Find ways to manage stress
While most parents might be hesitant to leave their new-born with friends or family, spending quality time away from your child is important. This gives you space to reconnect with your hobbies. This could be going to the gym, reading a book, or anything that centres you and gives you time to breath and relax. It’s important to spend at least a few hours every week away from changing diapers and release some of the stress that comes with caring for another human being.
Take it one day at a time
Whether at family gatherings or friendly meet-ups, you rarely fail to hear someone exclaiming how fast so-and-so’s child has grown. Remember that your newborn will only be a baby for a few years. So, appreciate the joy and excitement of having a little one cooing in their cradle. Time goes by fast.
Make time for your partner
This is key to maintaining a healthy relationship and creating a stable, happy environment for your child to flourish in. If you have a partner, don’t neglect them. Make time to listen and communicate with them. You can even get someone from your support network to babysit so you can plan a nice date night away or even something as simple as an intimate walk. Spending time with your partner not only improves your mental and physical health, but also strengthens the bond you have.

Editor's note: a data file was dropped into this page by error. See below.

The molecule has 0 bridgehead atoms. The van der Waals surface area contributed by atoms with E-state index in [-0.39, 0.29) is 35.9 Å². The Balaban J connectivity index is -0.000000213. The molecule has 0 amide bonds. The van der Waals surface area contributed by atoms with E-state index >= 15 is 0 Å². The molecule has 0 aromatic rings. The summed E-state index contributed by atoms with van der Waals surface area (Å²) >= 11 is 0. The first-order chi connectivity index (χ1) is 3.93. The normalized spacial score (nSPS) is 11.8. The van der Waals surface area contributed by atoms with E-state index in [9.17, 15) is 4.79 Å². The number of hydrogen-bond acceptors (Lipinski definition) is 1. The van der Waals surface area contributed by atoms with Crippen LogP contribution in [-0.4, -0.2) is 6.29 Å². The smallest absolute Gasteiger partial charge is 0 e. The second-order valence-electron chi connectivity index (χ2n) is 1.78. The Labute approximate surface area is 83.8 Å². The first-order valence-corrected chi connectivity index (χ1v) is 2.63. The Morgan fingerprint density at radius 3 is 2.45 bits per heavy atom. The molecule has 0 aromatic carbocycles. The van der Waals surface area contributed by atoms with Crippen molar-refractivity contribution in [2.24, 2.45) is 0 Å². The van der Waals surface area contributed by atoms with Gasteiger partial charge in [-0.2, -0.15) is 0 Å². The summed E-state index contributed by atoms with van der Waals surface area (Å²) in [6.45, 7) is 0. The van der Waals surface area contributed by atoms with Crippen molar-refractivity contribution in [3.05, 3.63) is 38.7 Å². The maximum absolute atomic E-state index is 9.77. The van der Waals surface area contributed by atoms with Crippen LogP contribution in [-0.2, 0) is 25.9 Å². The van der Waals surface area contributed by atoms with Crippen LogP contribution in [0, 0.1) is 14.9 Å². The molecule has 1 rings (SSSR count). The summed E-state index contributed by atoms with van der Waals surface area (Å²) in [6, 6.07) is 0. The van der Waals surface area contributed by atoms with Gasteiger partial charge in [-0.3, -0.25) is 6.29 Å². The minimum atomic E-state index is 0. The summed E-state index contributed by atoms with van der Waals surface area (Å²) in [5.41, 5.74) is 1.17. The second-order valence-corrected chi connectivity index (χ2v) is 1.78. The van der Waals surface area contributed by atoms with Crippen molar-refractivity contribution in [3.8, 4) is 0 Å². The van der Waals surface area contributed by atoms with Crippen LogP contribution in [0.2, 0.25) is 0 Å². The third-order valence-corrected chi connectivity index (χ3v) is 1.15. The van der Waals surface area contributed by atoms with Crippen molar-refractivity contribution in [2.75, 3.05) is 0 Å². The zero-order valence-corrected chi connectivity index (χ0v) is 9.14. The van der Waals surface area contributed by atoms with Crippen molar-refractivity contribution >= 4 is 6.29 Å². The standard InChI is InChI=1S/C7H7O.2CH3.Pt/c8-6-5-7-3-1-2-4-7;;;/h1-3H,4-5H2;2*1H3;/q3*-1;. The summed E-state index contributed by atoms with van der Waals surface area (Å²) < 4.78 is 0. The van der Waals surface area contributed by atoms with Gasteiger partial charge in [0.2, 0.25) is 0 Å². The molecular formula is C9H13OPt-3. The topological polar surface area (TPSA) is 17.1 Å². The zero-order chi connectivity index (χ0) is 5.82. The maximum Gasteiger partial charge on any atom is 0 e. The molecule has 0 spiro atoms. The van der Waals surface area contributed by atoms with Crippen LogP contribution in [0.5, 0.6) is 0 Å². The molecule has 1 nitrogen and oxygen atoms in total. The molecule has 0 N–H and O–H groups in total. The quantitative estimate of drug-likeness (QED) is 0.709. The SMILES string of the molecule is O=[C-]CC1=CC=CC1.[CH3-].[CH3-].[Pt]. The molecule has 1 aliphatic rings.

Maintain a social life
Spending time with your friends, or other parents who understand what you’re going through, can bring some added joy and cheer to your life. Whether it’s making time for brunch, yoga classes, or even organising a visit, this support can do wonders for your mental health.
New parents can sometimes become overly anxious when caring for their child. While it’s important to stay vigilant and monitor symptoms of sickness, like fever or a rash, remember that babies are resilient.
In fact, babies can pick up on anxiety from their parents and this can make them uncomfortable. There’s nothing wrong with being careful when it comes to your baby but try not to sweat the small stuff. Panicking will only escalate your stress and that of the baby.
Where to find further support for new parents
Looking for professional support as a new parent? These organisations provide unbiased, non-judgemental support for parents looking to better understand and overcome the challenges of parenthood.